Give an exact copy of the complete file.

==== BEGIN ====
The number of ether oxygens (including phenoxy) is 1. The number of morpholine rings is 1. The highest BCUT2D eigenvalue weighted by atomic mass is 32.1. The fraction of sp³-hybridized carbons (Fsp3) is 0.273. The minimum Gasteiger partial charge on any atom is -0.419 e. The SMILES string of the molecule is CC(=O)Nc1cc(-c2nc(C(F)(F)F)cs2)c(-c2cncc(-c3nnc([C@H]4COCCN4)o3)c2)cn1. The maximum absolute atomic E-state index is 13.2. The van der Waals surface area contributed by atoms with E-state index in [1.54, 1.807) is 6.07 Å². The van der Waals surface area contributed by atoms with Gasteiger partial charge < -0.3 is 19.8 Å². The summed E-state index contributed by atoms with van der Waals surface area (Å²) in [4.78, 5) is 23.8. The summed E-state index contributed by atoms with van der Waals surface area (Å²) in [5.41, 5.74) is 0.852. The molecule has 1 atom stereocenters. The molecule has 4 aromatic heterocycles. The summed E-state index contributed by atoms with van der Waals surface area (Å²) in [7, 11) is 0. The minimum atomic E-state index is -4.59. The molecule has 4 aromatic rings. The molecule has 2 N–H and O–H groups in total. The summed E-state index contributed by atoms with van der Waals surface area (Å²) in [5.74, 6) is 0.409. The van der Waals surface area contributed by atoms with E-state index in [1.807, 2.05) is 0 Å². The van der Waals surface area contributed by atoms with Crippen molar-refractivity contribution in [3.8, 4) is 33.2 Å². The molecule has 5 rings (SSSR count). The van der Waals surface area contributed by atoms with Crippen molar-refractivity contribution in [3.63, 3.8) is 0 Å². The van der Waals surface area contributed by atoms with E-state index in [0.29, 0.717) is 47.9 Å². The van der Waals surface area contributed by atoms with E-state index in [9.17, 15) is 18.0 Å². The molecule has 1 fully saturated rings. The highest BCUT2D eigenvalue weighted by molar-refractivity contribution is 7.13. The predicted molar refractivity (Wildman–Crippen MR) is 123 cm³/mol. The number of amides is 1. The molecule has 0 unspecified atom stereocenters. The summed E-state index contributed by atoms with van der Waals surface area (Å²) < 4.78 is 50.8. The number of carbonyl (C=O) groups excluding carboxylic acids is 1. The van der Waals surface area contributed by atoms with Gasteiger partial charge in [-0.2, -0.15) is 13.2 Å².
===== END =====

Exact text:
The number of ether oxygens (including phenoxy) is 1. The number of morpholine rings is 1. The highest BCUT2D eigenvalue weighted by atomic mass is 32.1. The fraction of sp³-hybridized carbons (Fsp3) is 0.273. The minimum Gasteiger partial charge on any atom is -0.419 e. The SMILES string of the molecule is CC(=O)Nc1cc(-c2nc(C(F)(F)F)cs2)c(-c2cncc(-c3nnc([C@H]4COCCN4)o3)c2)cn1. The maximum absolute atomic E-state index is 13.2. The van der Waals surface area contributed by atoms with E-state index in [1.54, 1.807) is 6.07 Å². The van der Waals surface area contributed by atoms with Gasteiger partial charge < -0.3 is 19.8 Å². The summed E-state index contributed by atoms with van der Waals surface area (Å²) in [4.78, 5) is 23.8. The summed E-state index contributed by atoms with van der Waals surface area (Å²) in [5.41, 5.74) is 0.852. The molecule has 1 atom stereocenters. The molecule has 4 aromatic heterocycles. The summed E-state index contributed by atoms with van der Waals surface area (Å²) in [7, 11) is 0. The minimum atomic E-state index is -4.59. The molecule has 4 aromatic rings. The molecule has 2 N–H and O–H groups in total. The summed E-state index contributed by atoms with van der Waals surface area (Å²) in [5.74, 6) is 0.409. The van der Waals surface area contributed by atoms with E-state index in [1.807, 2.05) is 0 Å². The van der Waals surface area contributed by atoms with Crippen molar-refractivity contribution in [3.8, 4) is 33.2 Å². The molecule has 5 rings (SSSR count). The van der Waals surface area contributed by atoms with Crippen molar-refractivity contribution in [3.63, 3.8) is 0 Å². The van der Waals surface area contributed by atoms with E-state index in [0.29, 0.717) is 47.9 Å². The van der Waals surface area contributed by atoms with E-state index in [9.17, 15) is 18.0 Å². The molecule has 1 fully saturated rings. The highest BCUT2D eigenvalue weighted by molar-refractivity contribution is 7.13. The predicted molar refractivity (Wildman–Crippen MR) is 123 cm³/mol. The number of amides is 1. The molecule has 0 unspecified atom stereocenters. The summed E-state index contributed by atoms with van der Waals surface area (Å²) < 4.78 is 50.8. The number of carbonyl (C=O) groups excluding carboxylic acids is 1. The van der Waals surface area contributed by atoms with Gasteiger partial charge in [-0.2, -0.15) is 13.2 Å².